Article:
Contrary to statements by many fans, who apparently have very short term memories, the Chargers have been pretty active with free agents so far. They have managed to (re)sign the top free agent left tackle, King Dunlap, they signed the top rated offensive guard on the market, Orlando Franklin, signed one of the top return men in the NFL, Jacoby Jones, and (re)signed one of the top 3 free agent corner backs, Brandon Flowers. Along with that, they resigned Ricardo Mathews who was a productive contributor on the defensive line last year, as well as a key piece of depth in center Trevor Robinson.
The team also cut linebacker Reggie Walker and guard Chad Rinehart, who was terrible last year, to free up some additional space.
So where does all of that leave San Diego in terms of cap space?
According to overthecap.com San Diego's current cap spending (which is the top 51 salaries on the team) is at $121,348,680. With the Chargers' adjusted salary cap at $142,411,012 for this season, Tom Telesco is left with $21,062,332 to spend.
The only player that hasn't been taken into account in their numbers is Trevor Robinson, as the exact breakdown of his 2 year $4(ish)million contract has not yet been released. Even assuming on the heavy side that it will be $2mil against the cap this season, that still leaves the Chargers with $19 million and change.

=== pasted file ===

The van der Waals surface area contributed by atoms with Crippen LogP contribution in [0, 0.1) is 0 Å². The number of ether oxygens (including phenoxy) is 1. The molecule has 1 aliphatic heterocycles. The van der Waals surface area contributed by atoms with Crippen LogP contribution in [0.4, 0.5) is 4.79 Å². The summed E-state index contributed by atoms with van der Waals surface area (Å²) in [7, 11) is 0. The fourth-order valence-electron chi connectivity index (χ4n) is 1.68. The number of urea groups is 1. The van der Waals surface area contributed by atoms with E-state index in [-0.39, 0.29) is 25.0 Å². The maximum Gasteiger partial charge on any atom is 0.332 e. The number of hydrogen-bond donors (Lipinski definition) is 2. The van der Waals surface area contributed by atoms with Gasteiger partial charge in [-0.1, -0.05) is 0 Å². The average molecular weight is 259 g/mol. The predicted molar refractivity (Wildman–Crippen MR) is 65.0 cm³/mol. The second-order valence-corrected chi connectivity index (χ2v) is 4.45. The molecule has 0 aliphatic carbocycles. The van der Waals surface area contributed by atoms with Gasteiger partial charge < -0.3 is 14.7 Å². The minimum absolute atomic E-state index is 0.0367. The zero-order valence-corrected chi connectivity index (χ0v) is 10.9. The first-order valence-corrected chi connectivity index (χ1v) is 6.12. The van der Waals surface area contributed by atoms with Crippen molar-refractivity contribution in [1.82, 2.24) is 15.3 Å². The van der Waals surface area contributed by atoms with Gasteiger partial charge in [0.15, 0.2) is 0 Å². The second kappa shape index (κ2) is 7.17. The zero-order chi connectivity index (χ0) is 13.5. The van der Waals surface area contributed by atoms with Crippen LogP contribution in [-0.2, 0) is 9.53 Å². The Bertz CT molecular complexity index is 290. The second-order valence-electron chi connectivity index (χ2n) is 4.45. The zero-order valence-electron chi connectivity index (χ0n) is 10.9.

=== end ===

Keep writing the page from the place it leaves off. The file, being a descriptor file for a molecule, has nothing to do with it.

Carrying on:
The final consideration is the rookie pool. As the new Collective Bargaining Agreement has set standards for how much rookies can make at each position, it makes it easy to project how much teams should set aside to sign their rookies based on their picks in the draft. For the 6 picks San Diego currently has, the projected rookie pool money is $4,492,053.
That means that all-in right now the Chargers have conservatively about $15,000,000 left to spend. That is plenty of cash to grab players who can come in and contribute as free agency develops. Remember, Danny Woodhead wasn't signed until 8 days into free agency, and Brandon Flowers wasn't signed until months after the draft. TT still has work to do, and he has cash to do it.